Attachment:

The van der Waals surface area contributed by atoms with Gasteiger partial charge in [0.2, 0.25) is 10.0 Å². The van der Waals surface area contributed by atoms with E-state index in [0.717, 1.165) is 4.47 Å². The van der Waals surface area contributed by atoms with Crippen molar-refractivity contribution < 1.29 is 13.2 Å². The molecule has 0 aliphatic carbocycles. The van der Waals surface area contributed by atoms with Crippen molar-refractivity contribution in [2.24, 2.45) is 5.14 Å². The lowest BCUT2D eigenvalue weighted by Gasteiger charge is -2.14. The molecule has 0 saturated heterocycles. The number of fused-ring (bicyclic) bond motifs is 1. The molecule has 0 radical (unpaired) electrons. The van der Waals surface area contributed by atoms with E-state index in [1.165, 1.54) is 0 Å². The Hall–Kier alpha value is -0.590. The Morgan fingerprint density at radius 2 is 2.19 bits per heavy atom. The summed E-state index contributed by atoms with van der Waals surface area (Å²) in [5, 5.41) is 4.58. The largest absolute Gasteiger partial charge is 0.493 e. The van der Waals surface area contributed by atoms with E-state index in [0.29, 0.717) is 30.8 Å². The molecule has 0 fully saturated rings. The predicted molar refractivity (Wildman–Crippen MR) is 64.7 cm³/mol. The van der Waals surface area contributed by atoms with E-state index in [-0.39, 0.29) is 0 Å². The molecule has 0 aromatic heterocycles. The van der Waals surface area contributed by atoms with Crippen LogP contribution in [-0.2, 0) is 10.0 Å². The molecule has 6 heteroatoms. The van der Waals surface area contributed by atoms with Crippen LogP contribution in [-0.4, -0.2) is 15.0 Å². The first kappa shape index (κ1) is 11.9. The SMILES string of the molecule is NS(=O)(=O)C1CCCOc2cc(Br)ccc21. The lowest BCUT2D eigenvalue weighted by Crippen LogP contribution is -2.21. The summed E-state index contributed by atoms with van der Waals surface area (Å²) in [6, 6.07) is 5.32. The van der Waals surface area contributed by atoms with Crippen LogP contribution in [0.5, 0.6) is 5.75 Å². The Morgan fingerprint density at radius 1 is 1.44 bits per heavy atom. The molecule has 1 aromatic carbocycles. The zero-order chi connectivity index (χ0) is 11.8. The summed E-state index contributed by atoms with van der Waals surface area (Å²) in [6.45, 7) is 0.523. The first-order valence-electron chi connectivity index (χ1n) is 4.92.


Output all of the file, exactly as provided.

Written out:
The van der Waals surface area contributed by atoms with Gasteiger partial charge in [0.2, 0.25) is 10.0 Å². The van der Waals surface area contributed by atoms with E-state index in [0.717, 1.165) is 4.47 Å². The van der Waals surface area contributed by atoms with Crippen molar-refractivity contribution < 1.29 is 13.2 Å². The molecule has 0 aliphatic carbocycles. The van der Waals surface area contributed by atoms with Crippen molar-refractivity contribution in [2.24, 2.45) is 5.14 Å². The lowest BCUT2D eigenvalue weighted by Gasteiger charge is -2.14. The molecule has 0 saturated heterocycles. The number of fused-ring (bicyclic) bond motifs is 1. The molecule has 0 radical (unpaired) electrons. The van der Waals surface area contributed by atoms with E-state index in [1.165, 1.54) is 0 Å². The Hall–Kier alpha value is -0.590. The Morgan fingerprint density at radius 2 is 2.19 bits per heavy atom. The summed E-state index contributed by atoms with van der Waals surface area (Å²) in [5, 5.41) is 4.58. The largest absolute Gasteiger partial charge is 0.493 e. The van der Waals surface area contributed by atoms with E-state index in [0.29, 0.717) is 30.8 Å². The molecule has 0 fully saturated rings. The predicted molar refractivity (Wildman–Crippen MR) is 64.7 cm³/mol. The van der Waals surface area contributed by atoms with E-state index in [-0.39, 0.29) is 0 Å². The molecule has 0 aromatic heterocycles. The van der Waals surface area contributed by atoms with Crippen LogP contribution in [-0.2, 0) is 10.0 Å². The molecule has 6 heteroatoms. The van der Waals surface area contributed by atoms with Crippen LogP contribution in [-0.4, -0.2) is 15.0 Å². The first kappa shape index (κ1) is 11.9. The SMILES string of the molecule is NS(=O)(=O)C1CCCOc2cc(Br)ccc21. The lowest BCUT2D eigenvalue weighted by Crippen LogP contribution is -2.21. The summed E-state index contributed by atoms with van der Waals surface area (Å²) in [6, 6.07) is 5.32. The van der Waals surface area contributed by atoms with Crippen LogP contribution in [0.5, 0.6) is 5.75 Å². The Morgan fingerprint density at radius 1 is 1.44 bits per heavy atom. The molecule has 1 aromatic carbocycles. The zero-order chi connectivity index (χ0) is 11.8. The summed E-state index contributed by atoms with van der Waals surface area (Å²) in [6.45, 7) is 0.523. The first-order valence-electron chi connectivity index (χ1n) is 4.92.